Floating abortion clinic proposed in Gulf of Mexico to bypass bans in southern states
MONTGOMERY, Ala. - A California doctor is proposing a floating abortion clinic in the Gulf of Mexico as a way to maintain access for people in southern states where abortion bans have been enacted.
The idea is to provide a clinic aboard a ship in federal waters, and out of reach of state laws, that would offer first-trimester surgical abortions, contraception and other care, said Dr. Meg Autry, an obstetrician and gynecologist and a professor at the University of California San Francisco.
"There's been an assault on reproductive rights in our country and I'm a lifelong advocate for reproductive health and choice. We have to create options and be thoughtful and creative to help people in restrictive states get the health care they deserve," she told The Associated Press.
RELATED: Florida's 15-week abortion ban reinstated after state quickly appeals judge's ruling
Autry said the idea is only in the fundraising stage through the non-profit, "PRROWESS" — short for "Protecting Reproductive Rights Of Women Endangered by State Statutes."
The proposal comes as abortion access in the southern United States has been swiftly curtailed after the U.S. Supreme Court turned the issue of abortion back to the states.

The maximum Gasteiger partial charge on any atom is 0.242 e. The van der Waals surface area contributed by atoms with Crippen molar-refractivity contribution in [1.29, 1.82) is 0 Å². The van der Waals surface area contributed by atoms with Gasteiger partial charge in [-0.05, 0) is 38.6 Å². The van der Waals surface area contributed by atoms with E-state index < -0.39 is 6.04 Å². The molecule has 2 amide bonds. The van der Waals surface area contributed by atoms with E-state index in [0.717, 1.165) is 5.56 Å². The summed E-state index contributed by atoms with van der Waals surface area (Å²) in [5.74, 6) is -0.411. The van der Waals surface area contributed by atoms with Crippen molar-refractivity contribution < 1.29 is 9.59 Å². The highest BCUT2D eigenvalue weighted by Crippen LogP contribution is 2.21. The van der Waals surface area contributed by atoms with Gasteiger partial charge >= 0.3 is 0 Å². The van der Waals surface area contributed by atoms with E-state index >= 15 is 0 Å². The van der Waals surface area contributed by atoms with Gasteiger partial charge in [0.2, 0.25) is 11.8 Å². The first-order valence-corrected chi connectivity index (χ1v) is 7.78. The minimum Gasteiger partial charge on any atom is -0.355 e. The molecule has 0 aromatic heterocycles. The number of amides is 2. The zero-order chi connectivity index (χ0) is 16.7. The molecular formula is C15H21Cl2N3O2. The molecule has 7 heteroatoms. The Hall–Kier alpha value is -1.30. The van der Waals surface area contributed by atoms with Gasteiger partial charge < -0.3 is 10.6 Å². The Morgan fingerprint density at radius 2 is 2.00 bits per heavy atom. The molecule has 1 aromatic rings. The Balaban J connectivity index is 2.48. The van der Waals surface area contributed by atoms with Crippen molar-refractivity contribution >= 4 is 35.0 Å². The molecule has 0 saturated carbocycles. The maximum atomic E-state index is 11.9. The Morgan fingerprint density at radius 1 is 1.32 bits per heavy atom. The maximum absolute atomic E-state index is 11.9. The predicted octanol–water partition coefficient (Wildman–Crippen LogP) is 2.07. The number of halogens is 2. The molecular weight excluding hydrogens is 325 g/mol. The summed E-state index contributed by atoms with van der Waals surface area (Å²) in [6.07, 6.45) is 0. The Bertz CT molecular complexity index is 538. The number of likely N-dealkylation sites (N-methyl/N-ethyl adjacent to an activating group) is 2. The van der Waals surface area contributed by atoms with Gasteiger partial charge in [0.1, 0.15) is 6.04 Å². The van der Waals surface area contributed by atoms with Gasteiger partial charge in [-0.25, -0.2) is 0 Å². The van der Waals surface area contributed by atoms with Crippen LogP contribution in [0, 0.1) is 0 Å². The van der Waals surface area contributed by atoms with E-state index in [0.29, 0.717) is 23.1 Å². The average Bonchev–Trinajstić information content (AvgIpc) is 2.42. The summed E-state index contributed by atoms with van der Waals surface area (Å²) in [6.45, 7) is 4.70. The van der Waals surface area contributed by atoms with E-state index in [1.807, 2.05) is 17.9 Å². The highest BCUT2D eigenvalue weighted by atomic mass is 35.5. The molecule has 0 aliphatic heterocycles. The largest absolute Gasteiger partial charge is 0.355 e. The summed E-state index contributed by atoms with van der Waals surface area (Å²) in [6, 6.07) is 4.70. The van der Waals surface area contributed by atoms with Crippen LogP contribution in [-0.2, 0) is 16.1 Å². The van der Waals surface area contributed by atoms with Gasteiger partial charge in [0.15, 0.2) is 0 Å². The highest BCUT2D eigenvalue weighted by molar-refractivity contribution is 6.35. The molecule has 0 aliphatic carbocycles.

Alabama, Mississippi, Louisiana and Texas have had abortion bans take effect. A Florida law, which is in effect after a legal back-and-forth, prohibits abortions after 15 weeks, with exceptions if the procedure is necessary to save a life, prevent serious injury or if the fetus has a fatal abnormality.
RELATED: Shifting abortion laws since Roe v. Wade decision causes confusion for providers, patients
Autry said their legal team believes there is a swath of federal water where licensed providers could safely and legally provide abortions out of reach of state laws. For women in southern states with abortion bans, going to the coast and boarding a boat may be closer and easier than trying to travel to a state where abortion remains legal, she said.
"This is closer and faster access for some people, particularly for working people that live in the southernmost part of these states," she said.
Autry said they are still trying to work out many of the details such as where the boat will launch and how women would get to the ship.